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Lest We Forget.
Aug. 7, 2021
This Year marks the 10th annual Re-Veiling ceremony of the H M Stanley in Denbigh. The ceremony has been performed annually by a band of supporters from Denbigh, North Wales and further afield since the H M Stanley statue by Nick Elphick was erected in 2011. And the two artworks – the Elphick statue, and the annual Re-Veiling of the statue - are now irrevocably combined, each meaningless without the other.
The Elphick statue on its own celebrates Stanley without questioning his role in the colonial history of the Congo as agent for the brutal regime of King Leopold II of Belgium during which 10 to 15 million Congolese people died. Documents from the period provide proof of Stanley’s own cruelty, and his approval of abuses by others. The Re-Veiling ceremony includes covering the sculpture with a giant rubber condom in a symbolic attempt to contain ideas and actions that lead to obliviousness of the suffering of others.
The Re-Veiling of the HM Stanley ceremony is part of a world-wide movement challenging public statues of figures of slave owners and colonialists. It aims to draw attention to the legacy of exploitation in countries like the Congo that were colonised for the extraction of natural resources and people for building imperial wealth. Black Lives Matter has shown us how the inherited wealth, values and guilt from that terrible period are still influencing our culture, our institutional structures and our deeply held beliefs today.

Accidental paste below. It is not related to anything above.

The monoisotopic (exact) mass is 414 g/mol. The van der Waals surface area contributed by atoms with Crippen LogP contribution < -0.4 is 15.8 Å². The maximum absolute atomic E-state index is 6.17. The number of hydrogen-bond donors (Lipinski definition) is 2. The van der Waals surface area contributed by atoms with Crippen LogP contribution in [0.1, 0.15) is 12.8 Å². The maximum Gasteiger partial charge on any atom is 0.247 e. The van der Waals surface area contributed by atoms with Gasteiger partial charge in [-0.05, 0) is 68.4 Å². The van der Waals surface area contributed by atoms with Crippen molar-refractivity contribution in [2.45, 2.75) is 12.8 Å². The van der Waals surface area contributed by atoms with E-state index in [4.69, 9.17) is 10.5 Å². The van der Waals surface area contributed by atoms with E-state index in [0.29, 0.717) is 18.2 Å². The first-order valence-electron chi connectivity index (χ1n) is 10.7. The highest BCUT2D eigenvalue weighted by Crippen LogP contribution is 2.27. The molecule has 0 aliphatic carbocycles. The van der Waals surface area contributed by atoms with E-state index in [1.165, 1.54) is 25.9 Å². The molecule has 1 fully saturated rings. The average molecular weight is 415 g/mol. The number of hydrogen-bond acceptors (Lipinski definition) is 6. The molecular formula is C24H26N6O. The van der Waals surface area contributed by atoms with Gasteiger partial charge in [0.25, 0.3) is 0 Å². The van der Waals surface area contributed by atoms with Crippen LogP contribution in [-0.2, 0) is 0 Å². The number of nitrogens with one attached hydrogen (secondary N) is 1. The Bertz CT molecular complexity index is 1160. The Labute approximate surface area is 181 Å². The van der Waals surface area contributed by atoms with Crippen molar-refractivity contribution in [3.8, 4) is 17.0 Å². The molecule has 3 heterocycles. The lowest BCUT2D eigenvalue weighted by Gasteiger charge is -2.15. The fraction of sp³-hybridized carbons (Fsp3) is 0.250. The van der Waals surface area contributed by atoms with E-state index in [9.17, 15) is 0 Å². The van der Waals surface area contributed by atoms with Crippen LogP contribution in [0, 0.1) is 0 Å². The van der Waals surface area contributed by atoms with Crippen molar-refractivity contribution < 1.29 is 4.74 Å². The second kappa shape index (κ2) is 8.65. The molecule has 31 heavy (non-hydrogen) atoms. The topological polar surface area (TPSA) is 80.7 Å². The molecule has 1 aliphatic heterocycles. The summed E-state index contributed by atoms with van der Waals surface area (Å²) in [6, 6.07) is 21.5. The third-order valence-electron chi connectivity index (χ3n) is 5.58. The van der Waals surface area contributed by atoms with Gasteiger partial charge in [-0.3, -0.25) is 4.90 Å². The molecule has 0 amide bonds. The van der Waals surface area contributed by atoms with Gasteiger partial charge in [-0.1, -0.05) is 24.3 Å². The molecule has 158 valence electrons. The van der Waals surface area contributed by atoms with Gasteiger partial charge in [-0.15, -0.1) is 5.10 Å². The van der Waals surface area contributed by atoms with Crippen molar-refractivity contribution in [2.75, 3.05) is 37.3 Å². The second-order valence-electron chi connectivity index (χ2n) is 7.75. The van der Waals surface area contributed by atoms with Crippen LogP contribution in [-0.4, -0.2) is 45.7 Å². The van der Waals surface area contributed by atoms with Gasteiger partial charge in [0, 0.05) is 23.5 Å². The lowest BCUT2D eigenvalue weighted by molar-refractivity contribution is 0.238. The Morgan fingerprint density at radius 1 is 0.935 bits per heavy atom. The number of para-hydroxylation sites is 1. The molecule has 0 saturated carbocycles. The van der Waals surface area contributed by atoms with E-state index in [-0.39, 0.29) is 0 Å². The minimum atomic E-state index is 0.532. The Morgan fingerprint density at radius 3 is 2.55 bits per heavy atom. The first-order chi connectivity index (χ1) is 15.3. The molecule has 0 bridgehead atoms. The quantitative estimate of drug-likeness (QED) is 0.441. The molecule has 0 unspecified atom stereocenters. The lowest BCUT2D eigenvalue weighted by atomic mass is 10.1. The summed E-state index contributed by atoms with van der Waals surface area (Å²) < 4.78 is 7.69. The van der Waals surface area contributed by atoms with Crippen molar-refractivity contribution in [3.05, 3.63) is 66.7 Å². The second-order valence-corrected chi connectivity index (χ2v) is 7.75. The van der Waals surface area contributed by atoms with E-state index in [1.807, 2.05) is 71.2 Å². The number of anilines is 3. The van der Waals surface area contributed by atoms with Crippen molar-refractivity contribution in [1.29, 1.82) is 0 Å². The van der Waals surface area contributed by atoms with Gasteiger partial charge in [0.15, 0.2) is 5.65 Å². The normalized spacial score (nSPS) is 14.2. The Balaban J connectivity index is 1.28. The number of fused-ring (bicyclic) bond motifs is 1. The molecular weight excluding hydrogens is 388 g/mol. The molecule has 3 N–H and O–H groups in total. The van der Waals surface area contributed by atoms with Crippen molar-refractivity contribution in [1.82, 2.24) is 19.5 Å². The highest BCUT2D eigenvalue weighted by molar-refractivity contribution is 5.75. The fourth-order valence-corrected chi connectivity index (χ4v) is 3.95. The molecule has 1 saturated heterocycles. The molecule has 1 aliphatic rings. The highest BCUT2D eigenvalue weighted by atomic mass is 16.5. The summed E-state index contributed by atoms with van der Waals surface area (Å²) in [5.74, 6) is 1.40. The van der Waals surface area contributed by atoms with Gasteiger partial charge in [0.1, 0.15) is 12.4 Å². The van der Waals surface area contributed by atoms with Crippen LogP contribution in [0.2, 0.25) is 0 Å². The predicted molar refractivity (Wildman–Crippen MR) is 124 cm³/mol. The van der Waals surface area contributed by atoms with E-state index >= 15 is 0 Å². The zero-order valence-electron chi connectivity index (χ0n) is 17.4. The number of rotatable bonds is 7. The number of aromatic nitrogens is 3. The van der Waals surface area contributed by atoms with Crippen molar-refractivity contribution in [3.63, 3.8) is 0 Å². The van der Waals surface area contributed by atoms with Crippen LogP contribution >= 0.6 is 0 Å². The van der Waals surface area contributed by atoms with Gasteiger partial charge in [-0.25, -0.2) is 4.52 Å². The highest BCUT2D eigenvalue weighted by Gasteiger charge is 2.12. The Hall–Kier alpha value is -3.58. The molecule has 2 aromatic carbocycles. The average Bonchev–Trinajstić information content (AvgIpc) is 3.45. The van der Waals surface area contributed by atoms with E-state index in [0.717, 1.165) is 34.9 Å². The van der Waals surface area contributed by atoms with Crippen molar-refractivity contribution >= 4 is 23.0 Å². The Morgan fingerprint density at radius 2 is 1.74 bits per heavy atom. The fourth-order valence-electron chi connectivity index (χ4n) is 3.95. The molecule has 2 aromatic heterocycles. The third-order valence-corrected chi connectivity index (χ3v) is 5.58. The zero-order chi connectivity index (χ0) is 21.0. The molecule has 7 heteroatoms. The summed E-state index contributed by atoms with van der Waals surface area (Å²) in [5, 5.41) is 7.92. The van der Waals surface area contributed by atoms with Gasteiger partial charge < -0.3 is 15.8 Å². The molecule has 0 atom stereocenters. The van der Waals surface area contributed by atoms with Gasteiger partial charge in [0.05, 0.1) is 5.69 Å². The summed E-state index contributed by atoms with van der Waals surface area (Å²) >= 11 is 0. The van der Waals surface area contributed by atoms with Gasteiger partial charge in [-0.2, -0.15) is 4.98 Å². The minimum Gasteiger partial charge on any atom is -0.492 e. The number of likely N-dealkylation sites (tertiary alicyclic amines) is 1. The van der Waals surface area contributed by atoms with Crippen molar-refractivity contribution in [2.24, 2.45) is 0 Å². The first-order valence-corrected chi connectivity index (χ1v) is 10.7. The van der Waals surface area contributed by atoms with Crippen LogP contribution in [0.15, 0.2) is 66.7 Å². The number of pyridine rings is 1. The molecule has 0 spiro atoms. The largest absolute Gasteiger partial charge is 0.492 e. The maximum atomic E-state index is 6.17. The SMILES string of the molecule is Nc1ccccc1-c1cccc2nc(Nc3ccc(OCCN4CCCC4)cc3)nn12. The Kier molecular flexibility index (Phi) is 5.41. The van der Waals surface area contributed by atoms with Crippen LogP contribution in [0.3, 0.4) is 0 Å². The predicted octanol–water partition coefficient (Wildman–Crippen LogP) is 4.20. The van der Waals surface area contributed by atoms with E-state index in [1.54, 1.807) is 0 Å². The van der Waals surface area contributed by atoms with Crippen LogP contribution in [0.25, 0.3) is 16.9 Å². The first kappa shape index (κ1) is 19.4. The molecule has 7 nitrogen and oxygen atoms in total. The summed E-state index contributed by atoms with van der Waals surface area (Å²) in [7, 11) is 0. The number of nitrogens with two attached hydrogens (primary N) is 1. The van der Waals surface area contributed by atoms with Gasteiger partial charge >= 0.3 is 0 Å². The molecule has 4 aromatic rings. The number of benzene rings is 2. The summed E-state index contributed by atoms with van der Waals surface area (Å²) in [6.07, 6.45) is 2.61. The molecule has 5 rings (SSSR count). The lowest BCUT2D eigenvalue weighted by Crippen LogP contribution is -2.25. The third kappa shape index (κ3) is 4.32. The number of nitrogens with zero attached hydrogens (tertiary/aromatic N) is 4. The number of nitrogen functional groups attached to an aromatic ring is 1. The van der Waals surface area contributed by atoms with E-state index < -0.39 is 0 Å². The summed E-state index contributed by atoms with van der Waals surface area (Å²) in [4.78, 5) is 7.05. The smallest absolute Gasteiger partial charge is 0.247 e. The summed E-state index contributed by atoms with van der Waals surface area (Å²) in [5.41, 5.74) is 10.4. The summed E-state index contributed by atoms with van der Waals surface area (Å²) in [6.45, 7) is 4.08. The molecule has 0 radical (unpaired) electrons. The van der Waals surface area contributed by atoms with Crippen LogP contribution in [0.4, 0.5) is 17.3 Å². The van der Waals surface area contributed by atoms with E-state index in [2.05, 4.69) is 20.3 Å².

“Lest we forget”: Not just a question of keep or remove
This year, following the raising of awareness by the Black Lives Matter movement and the subsequent Welsh government audit of commemoration relating to the slave trade, the people of Denbigh are being asked their opinions on the fate of this statue. Some of the protestors think the statue should be removed completely, but others, particularly the artists in the group, think it is important to keep visible the true history of those times, with all its conflicts, contradictions, illusions and horror. As the artist Wanda Zyborska says
'the people of Denbigh and visitors to this historic town deserve to be told the whole truth'.
Remembering our history helps us to change our future. The artists protesting in Denbigh believe that when this statue is combined with the funeral performance it becomes something more nuanced, and thought provoking. That is why they think that if the statue is removed OR remains in place, it should include the full visual history of the statue, as is currently happening with the Colston statue in Bristol Museum, toppled and recovered from the sea.
Battered, paint spattered and fallen, the Colston statue tells a different and many would say more accurate story of the history of the man and his influence. It helps us remember, and change. The fate of the HM Stanley statue in Denbigh will symbolise what kind of society and future the people of Denbigh want to see.